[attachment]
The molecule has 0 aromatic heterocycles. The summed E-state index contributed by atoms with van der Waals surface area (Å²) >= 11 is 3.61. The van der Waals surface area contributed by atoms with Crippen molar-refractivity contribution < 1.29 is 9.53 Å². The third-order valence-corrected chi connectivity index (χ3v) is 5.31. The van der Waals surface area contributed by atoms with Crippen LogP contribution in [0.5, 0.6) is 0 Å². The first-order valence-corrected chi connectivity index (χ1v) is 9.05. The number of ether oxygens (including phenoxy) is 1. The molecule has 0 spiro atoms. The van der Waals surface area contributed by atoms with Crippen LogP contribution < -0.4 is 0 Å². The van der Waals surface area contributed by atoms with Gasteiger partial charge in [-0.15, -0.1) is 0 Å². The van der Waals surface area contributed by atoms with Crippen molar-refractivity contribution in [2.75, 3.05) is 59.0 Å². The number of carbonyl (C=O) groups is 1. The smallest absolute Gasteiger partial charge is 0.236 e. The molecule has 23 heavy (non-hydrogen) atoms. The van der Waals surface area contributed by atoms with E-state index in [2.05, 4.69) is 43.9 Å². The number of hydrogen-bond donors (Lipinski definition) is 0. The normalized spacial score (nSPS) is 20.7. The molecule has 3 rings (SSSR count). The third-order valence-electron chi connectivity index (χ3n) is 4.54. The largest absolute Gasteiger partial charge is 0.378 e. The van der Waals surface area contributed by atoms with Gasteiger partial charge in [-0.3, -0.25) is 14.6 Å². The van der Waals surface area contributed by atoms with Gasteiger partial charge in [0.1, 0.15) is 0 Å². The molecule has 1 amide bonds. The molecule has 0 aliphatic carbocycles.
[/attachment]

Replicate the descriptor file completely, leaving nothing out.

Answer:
The molecule has 0 aromatic heterocycles. The summed E-state index contributed by atoms with van der Waals surface area (Å²) >= 11 is 3.61. The van der Waals surface area contributed by atoms with Crippen molar-refractivity contribution < 1.29 is 9.53 Å². The third-order valence-corrected chi connectivity index (χ3v) is 5.31. The van der Waals surface area contributed by atoms with Crippen LogP contribution in [0.5, 0.6) is 0 Å². The first-order valence-corrected chi connectivity index (χ1v) is 9.05. The number of ether oxygens (including phenoxy) is 1. The molecule has 0 spiro atoms. The van der Waals surface area contributed by atoms with Crippen LogP contribution < -0.4 is 0 Å². The van der Waals surface area contributed by atoms with Gasteiger partial charge in [-0.15, -0.1) is 0 Å². The van der Waals surface area contributed by atoms with Crippen molar-refractivity contribution in [2.75, 3.05) is 59.0 Å². The number of carbonyl (C=O) groups is 1. The smallest absolute Gasteiger partial charge is 0.236 e. The molecule has 23 heavy (non-hydrogen) atoms. The van der Waals surface area contributed by atoms with E-state index in [2.05, 4.69) is 43.9 Å². The number of hydrogen-bond donors (Lipinski definition) is 0. The normalized spacial score (nSPS) is 20.7. The molecule has 3 rings (SSSR count). The third-order valence-electron chi connectivity index (χ3n) is 4.54. The largest absolute Gasteiger partial charge is 0.378 e. The van der Waals surface area contributed by atoms with Gasteiger partial charge in [-0.3, -0.25) is 14.6 Å². The van der Waals surface area contributed by atoms with Gasteiger partial charge in [0.1, 0.15) is 0 Å². The molecule has 1 amide bonds. The molecule has 0 aliphatic carbocycles.